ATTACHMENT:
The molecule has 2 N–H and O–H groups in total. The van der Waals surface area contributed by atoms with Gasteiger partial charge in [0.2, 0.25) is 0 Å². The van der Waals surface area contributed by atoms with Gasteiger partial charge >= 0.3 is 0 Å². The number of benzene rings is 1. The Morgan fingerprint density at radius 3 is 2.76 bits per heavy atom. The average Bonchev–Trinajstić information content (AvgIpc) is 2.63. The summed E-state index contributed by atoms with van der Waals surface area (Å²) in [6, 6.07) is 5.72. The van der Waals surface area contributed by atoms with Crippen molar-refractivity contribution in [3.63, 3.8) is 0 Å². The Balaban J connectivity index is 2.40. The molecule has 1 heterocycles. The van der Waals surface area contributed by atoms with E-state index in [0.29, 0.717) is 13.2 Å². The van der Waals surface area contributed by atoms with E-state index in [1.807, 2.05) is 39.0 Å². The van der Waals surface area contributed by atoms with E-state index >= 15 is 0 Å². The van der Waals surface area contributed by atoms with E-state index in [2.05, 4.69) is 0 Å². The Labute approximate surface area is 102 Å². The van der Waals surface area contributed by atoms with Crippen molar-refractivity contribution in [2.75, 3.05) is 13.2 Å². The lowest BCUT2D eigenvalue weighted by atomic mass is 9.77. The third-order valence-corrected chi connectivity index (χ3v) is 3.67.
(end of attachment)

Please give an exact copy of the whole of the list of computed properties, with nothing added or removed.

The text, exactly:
The molecule has 2 N–H and O–H groups in total. The van der Waals surface area contributed by atoms with Gasteiger partial charge in [0.2, 0.25) is 0 Å². The van der Waals surface area contributed by atoms with Gasteiger partial charge >= 0.3 is 0 Å². The number of benzene rings is 1. The Morgan fingerprint density at radius 3 is 2.76 bits per heavy atom. The average Bonchev–Trinajstić information content (AvgIpc) is 2.63. The summed E-state index contributed by atoms with van der Waals surface area (Å²) in [6, 6.07) is 5.72. The van der Waals surface area contributed by atoms with Crippen molar-refractivity contribution in [3.63, 3.8) is 0 Å². The Balaban J connectivity index is 2.40. The molecule has 1 heterocycles. The van der Waals surface area contributed by atoms with E-state index in [0.29, 0.717) is 13.2 Å². The van der Waals surface area contributed by atoms with E-state index in [1.807, 2.05) is 39.0 Å². The van der Waals surface area contributed by atoms with E-state index >= 15 is 0 Å². The van der Waals surface area contributed by atoms with E-state index in [2.05, 4.69) is 0 Å². The Labute approximate surface area is 102 Å². The van der Waals surface area contributed by atoms with Crippen molar-refractivity contribution in [2.75, 3.05) is 13.2 Å². The lowest BCUT2D eigenvalue weighted by atomic mass is 9.77. The third-order valence-corrected chi connectivity index (χ3v) is 3.67.